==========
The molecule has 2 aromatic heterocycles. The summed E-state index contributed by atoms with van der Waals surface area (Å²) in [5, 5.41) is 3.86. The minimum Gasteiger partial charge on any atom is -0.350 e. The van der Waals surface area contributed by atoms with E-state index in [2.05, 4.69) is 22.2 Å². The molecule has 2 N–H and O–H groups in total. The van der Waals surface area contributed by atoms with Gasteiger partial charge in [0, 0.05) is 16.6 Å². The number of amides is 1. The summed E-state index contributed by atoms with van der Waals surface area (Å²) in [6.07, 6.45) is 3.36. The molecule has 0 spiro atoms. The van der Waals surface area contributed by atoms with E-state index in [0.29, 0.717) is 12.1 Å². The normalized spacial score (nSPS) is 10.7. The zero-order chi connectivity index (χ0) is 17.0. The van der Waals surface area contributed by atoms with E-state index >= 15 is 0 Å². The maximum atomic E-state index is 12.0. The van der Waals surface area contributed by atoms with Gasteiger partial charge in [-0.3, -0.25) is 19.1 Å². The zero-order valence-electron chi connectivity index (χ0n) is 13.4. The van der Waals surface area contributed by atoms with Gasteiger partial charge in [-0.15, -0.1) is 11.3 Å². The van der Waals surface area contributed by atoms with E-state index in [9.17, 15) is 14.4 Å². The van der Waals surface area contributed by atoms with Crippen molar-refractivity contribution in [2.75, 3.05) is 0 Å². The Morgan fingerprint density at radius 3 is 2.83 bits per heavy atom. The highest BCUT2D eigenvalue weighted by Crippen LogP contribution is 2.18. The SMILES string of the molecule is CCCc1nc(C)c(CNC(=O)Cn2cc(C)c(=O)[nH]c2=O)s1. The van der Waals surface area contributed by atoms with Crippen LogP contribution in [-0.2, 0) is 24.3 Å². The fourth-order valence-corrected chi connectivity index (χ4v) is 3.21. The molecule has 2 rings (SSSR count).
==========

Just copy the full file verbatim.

The molecule has 2 aromatic heterocycles. The summed E-state index contributed by atoms with van der Waals surface area (Å²) in [5, 5.41) is 3.86. The minimum Gasteiger partial charge on any atom is -0.350 e. The van der Waals surface area contributed by atoms with E-state index in [2.05, 4.69) is 22.2 Å². The molecule has 2 N–H and O–H groups in total. The van der Waals surface area contributed by atoms with Gasteiger partial charge in [0, 0.05) is 16.6 Å². The number of amides is 1. The summed E-state index contributed by atoms with van der Waals surface area (Å²) in [6.07, 6.45) is 3.36. The molecule has 0 spiro atoms. The van der Waals surface area contributed by atoms with E-state index in [0.29, 0.717) is 12.1 Å². The normalized spacial score (nSPS) is 10.7. The zero-order chi connectivity index (χ0) is 17.0. The van der Waals surface area contributed by atoms with E-state index >= 15 is 0 Å². The maximum atomic E-state index is 12.0. The van der Waals surface area contributed by atoms with Gasteiger partial charge in [-0.3, -0.25) is 19.1 Å². The zero-order valence-electron chi connectivity index (χ0n) is 13.4. The van der Waals surface area contributed by atoms with Gasteiger partial charge in [-0.15, -0.1) is 11.3 Å². The van der Waals surface area contributed by atoms with E-state index in [9.17, 15) is 14.4 Å². The van der Waals surface area contributed by atoms with Crippen molar-refractivity contribution in [2.75, 3.05) is 0 Å². The Morgan fingerprint density at radius 3 is 2.83 bits per heavy atom. The highest BCUT2D eigenvalue weighted by Crippen LogP contribution is 2.18. The SMILES string of the molecule is CCCc1nc(C)c(CNC(=O)Cn2cc(C)c(=O)[nH]c2=O)s1. The van der Waals surface area contributed by atoms with Crippen LogP contribution in [-0.2, 0) is 24.3 Å². The fourth-order valence-corrected chi connectivity index (χ4v) is 3.21. The molecule has 2 rings (SSSR count).